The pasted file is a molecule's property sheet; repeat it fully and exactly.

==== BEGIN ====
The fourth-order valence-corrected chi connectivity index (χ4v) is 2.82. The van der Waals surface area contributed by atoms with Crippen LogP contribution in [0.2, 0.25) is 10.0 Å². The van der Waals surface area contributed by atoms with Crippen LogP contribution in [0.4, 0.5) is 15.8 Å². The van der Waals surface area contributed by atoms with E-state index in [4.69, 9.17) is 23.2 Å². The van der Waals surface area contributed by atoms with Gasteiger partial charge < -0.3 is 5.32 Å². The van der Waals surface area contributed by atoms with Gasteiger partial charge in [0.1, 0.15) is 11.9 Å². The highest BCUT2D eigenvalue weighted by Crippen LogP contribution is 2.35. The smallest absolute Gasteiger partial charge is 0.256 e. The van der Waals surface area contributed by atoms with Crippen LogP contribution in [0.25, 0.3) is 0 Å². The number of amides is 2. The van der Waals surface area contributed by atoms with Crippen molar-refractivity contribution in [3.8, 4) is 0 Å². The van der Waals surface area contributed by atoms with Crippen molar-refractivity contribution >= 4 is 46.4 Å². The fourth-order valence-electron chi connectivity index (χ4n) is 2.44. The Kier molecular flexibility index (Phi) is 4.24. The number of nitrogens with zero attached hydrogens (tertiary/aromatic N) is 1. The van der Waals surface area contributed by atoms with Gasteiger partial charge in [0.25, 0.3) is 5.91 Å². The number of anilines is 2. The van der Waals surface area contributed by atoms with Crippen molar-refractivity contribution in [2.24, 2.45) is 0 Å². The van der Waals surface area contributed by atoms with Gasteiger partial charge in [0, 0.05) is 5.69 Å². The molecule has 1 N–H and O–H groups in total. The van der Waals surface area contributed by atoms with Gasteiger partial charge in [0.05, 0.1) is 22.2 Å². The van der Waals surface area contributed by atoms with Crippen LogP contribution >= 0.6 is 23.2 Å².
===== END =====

The fourth-order valence-corrected chi connectivity index (χ4v) is 2.82. The van der Waals surface area contributed by atoms with Crippen LogP contribution in [0.2, 0.25) is 10.0 Å². The van der Waals surface area contributed by atoms with Crippen LogP contribution in [0.4, 0.5) is 15.8 Å². The van der Waals surface area contributed by atoms with E-state index in [4.69, 9.17) is 23.2 Å². The van der Waals surface area contributed by atoms with Gasteiger partial charge < -0.3 is 5.32 Å². The van der Waals surface area contributed by atoms with Gasteiger partial charge in [0.1, 0.15) is 11.9 Å². The highest BCUT2D eigenvalue weighted by Crippen LogP contribution is 2.35. The smallest absolute Gasteiger partial charge is 0.256 e. The van der Waals surface area contributed by atoms with Crippen LogP contribution in [0.25, 0.3) is 0 Å². The number of amides is 2. The van der Waals surface area contributed by atoms with Crippen molar-refractivity contribution in [3.8, 4) is 0 Å². The van der Waals surface area contributed by atoms with Crippen molar-refractivity contribution >= 4 is 46.4 Å². The fourth-order valence-electron chi connectivity index (χ4n) is 2.44. The Kier molecular flexibility index (Phi) is 4.24. The number of nitrogens with zero attached hydrogens (tertiary/aromatic N) is 1. The van der Waals surface area contributed by atoms with Gasteiger partial charge in [0.25, 0.3) is 5.91 Å². The number of anilines is 2. The van der Waals surface area contributed by atoms with Crippen molar-refractivity contribution in [2.24, 2.45) is 0 Å². The van der Waals surface area contributed by atoms with Gasteiger partial charge in [0, 0.05) is 5.69 Å². The molecule has 1 N–H and O–H groups in total. The van der Waals surface area contributed by atoms with Gasteiger partial charge in [0.05, 0.1) is 22.2 Å². The van der Waals surface area contributed by atoms with Crippen LogP contribution >= 0.6 is 23.2 Å².